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Meteors - shooting stars

What is a Meteor?

Meteors, or shooting stars as they are more commonly known, are the streaks of light produced when a meteoroid burns up in the Earth's atmosphere. It looks like a star falling towards us as it momentarily flashes above us. The meteoroids, which produce the meteors, are dust and rocks in space.

Comets and asteroids are the two main sources. Upon coming close to the Sun, comets lose dust and fragments while asteroids lose fragments if they collide together. As the Earth moves along its orbital path, meteoroids hit the upper atmosphere and hurtle towards Earth's surface. Once in the atmosphere, friction between the meteoroid and air molecules often produces the brief trail of light that we call a meteor.

Most meteors typically measure 1m across and 20km long, and consist of a cylinder of excited atoms and molecules. They are normally seen between 120 and 80km above Earth's surface.

To produce a meteor, a meteoroid needs only a mass of one millionth of a gram, but needs to be travelling at a tremendous speed: anywhere between 11 and 74km/sec (that is up to 100 times faster than a rifle bullet). The factors that determine the luminosity of a meteor are the size, speed, mass and structure of the meteoroid's material. Large meteoroids, which produce longer meteors reaching a magnitude of -10, are called fireballs. Tens of thousands of them fall to Earth each year, around five thousand of which break up and explode. Such explosive meteors are called bolides.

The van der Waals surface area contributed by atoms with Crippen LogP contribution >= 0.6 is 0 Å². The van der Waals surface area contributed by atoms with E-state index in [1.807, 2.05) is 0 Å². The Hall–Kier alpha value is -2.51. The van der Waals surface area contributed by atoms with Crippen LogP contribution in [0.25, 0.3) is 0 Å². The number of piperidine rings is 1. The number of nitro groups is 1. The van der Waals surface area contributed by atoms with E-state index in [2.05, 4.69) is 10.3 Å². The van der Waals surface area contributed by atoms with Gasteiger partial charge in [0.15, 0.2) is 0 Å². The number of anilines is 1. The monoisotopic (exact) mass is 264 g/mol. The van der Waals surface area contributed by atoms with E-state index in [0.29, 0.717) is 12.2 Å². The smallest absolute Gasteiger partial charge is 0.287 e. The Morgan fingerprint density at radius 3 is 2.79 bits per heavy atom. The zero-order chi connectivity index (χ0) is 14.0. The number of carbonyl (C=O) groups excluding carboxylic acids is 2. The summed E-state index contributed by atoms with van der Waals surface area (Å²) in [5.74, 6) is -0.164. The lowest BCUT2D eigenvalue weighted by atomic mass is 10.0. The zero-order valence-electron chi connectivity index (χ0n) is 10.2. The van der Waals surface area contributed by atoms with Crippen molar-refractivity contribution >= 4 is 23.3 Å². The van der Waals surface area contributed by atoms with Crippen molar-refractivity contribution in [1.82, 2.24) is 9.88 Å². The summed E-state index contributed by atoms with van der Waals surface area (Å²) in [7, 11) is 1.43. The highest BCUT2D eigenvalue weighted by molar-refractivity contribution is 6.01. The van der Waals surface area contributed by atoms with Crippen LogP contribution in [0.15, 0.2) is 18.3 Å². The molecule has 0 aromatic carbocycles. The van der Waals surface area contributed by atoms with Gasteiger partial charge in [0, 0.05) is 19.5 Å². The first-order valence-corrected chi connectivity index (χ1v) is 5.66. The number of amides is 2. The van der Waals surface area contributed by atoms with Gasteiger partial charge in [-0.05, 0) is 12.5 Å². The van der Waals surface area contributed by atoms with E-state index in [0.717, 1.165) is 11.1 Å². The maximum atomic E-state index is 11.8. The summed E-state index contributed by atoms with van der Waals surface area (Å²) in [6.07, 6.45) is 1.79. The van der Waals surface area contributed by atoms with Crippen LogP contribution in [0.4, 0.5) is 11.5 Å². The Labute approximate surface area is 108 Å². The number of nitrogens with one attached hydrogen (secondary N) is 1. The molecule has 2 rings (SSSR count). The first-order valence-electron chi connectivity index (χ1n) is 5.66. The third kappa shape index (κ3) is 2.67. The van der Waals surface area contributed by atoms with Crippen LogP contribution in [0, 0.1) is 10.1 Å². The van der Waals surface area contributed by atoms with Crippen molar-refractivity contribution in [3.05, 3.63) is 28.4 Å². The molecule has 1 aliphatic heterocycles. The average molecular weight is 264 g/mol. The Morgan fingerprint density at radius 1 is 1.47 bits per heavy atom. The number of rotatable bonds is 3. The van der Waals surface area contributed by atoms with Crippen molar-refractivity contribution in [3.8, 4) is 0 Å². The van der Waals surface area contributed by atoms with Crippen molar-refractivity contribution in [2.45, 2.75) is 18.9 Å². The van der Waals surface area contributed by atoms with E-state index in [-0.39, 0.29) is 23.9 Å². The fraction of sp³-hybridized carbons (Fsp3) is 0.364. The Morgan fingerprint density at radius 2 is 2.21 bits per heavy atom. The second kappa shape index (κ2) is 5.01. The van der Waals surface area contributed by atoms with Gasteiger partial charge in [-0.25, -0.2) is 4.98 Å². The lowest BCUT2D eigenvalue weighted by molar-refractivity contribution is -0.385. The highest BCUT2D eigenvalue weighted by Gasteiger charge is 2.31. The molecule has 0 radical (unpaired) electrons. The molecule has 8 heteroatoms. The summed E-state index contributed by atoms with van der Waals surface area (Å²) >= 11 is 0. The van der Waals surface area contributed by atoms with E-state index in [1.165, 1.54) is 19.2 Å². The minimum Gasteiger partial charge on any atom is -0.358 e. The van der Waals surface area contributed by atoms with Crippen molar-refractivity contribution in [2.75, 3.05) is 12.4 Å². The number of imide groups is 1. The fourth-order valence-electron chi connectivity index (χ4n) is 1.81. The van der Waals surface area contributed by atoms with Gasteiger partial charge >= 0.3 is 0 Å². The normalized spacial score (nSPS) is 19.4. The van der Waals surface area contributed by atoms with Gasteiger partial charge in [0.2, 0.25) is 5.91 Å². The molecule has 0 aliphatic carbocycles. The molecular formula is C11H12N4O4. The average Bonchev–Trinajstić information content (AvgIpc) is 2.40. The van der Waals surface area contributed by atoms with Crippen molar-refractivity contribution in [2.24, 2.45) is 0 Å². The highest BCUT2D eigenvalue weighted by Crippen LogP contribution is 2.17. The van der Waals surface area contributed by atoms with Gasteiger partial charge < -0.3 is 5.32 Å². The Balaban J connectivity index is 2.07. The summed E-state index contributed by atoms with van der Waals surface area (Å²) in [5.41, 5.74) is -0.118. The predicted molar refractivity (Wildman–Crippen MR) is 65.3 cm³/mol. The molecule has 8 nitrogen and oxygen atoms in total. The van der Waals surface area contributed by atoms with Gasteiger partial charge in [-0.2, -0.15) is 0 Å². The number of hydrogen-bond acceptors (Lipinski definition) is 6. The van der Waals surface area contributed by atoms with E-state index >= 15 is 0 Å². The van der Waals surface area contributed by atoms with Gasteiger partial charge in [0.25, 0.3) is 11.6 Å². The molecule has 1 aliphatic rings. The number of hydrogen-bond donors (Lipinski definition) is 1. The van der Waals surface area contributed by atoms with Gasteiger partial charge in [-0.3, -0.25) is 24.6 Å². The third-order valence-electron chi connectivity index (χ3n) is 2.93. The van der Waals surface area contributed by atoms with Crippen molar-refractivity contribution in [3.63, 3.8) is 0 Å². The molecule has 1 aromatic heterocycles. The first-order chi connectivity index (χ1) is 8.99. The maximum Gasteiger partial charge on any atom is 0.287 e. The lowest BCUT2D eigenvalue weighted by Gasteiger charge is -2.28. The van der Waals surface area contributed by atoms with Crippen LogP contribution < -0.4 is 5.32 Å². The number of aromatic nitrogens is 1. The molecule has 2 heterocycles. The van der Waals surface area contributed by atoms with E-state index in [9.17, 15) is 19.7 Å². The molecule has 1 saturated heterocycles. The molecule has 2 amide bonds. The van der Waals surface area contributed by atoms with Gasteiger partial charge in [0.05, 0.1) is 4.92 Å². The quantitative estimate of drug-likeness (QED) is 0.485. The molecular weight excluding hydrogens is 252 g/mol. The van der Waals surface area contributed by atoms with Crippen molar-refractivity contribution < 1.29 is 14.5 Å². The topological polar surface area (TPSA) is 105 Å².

Perseid Meteors Around 220,000 tonnes of space dust enters our atmosphere each year. Most of it is made up of the tiny particles that produce meteors.

Meteors are either sporadic (a random meteor) or part of a shower (this is when meteors occur regularly at a predicted date and time, coming from the same region of the sky, annually).

Meteor Showers

Meteor showers occur when Earth moves through a stream of particles produced by a decaying comet. This is because comets shed enormous quantities of material during each orbit. Some of the largest being Comet Halley and Encke. Meteoroid dust is blown away from the cometary nucleus by gas pressure. Most is lost when the comet is closest to the Sun. A meteor stream develops along the comet's orbit and is replenished each time comet completes another orbit of the Sun. When the parent comet finally disintegrates, it spells the end for one particular stream as it is not being replenished regularly and its particles disperse into space.

As the Earth moves along its orbit around the Sun, it regularly moves through streams of meteoroids. Therefore meteor showers are regular and predictable events and there are well over 20 per year.

These showers can be seen during certain dates. Within these few days there is a maximum, a time when the hourly rate of meteors is at a maximum. Bear in mind that the precise date & time of the the maximum differs slightly each year. The brightness of the Moon on the night can greatly affect the number of meteors visible to the naked eye. The maximum hourly rate is the number of meteors seen by an observer who has the best observing conditions.

Another important point, which is important in viewing meteors, is the position of the radiant. The radiant is the point in the sky from which the meteors of a specific shower appear to radiate. The constellation in which the radiant of a particular shower is located also determines its name, e.g. the radiant of the Leonids is in Leo. The meteors in a shower are in fact travelling on parallel lines, they just seem to radiate from one point, as parallel train tracks appear to radiate from one point in the distance. The constellation the radiant is in needs to be above the horizon for the chance to spot many meteors.

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Author: Marc Delehanty

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